A woman with a disability in Zimbabwe faces double discrimination, first because she is a woman and second, because she has a disability. The woman with a disability not only faces discrimination from males but from females too. Discrimination against people with disabilities is a very prevalent issue in the nation of Zimbabwe. From my experience, it seems that the non-disabled sector is not yet willing to be open-minded about disability issues. Rather, they would prefer to just assume what people with disabilities want or need. What chance does a woman with a disability stand in such a society that discriminates against her?
Lack of Education
The girl child with a disability is at a much higher risk of not going to school than any other child in Zimbabwe. This is so because she is a child with a disability and because she is isolated from society. Again, because society does not know she exists, no-one will fight for her to go to school; no-one will fight for her right to get an education, no-one will fight for her to receive sponsorship to go to school.
When she grows up, whilst other women are able to look for a job, she cannot because is not educated. As an adult, the woman with a disability does not know she has any rights because no-one has ever taught her about her rights. Having no access to education, a woman with a disability does not know how to speak up for herself and furthermore she has no skills which places her at a high risk of poverty.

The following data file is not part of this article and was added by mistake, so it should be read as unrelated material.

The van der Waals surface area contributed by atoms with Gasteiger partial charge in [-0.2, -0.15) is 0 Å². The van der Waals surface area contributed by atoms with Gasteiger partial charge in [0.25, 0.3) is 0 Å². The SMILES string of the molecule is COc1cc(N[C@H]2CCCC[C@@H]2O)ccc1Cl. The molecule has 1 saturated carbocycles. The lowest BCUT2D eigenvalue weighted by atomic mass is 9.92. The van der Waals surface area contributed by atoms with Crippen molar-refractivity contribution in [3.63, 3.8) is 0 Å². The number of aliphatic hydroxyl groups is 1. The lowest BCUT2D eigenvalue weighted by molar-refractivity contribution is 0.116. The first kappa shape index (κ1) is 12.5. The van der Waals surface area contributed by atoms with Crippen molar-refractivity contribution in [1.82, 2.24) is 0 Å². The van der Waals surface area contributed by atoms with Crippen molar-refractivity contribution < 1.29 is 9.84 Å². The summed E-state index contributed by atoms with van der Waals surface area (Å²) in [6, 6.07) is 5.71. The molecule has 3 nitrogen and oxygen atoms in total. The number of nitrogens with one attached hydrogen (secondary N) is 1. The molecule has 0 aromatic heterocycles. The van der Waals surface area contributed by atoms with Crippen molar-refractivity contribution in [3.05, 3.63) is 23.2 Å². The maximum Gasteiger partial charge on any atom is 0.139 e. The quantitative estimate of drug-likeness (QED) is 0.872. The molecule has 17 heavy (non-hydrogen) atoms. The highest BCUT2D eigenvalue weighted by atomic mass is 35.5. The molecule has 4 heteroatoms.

This lack of education then leads to unemployment. A woman with a disability who has not being educated, has no means of seeking employment. If I as an educated Zimbabwean woman with a disability has limited options for employment both in Zimbabwe and in Australia where I am currently based, what more an uneducated woman with a disability? Who would employ her? What kind of a job would she do? Her employment options are limited if any exist at all. Because she is unemployed, a woman with a disability has no choice but to depend on other people for her survival which means she will never gain her independence.
Without stating the obvious, women with disabilities are born at a disadvantage in life because of their impairments. Whether it is a visual, physical, hearing or speech impairment, it puts her at a huge disadvantage. For example, how does a visually impaired woman communicate to her care givers that she has started her period? When she initially gets her first period because she cannot see, does she know what is happening to her body or she just simply assumes that she wet herself? How does a woman with a physical impairment on a wheelchair change herself? Contrary to popular belief out there, the impairment ensures that a woman with a disability is not on the same playing field as an able-bodied woman. The impairment places her at the bottom of the food chain.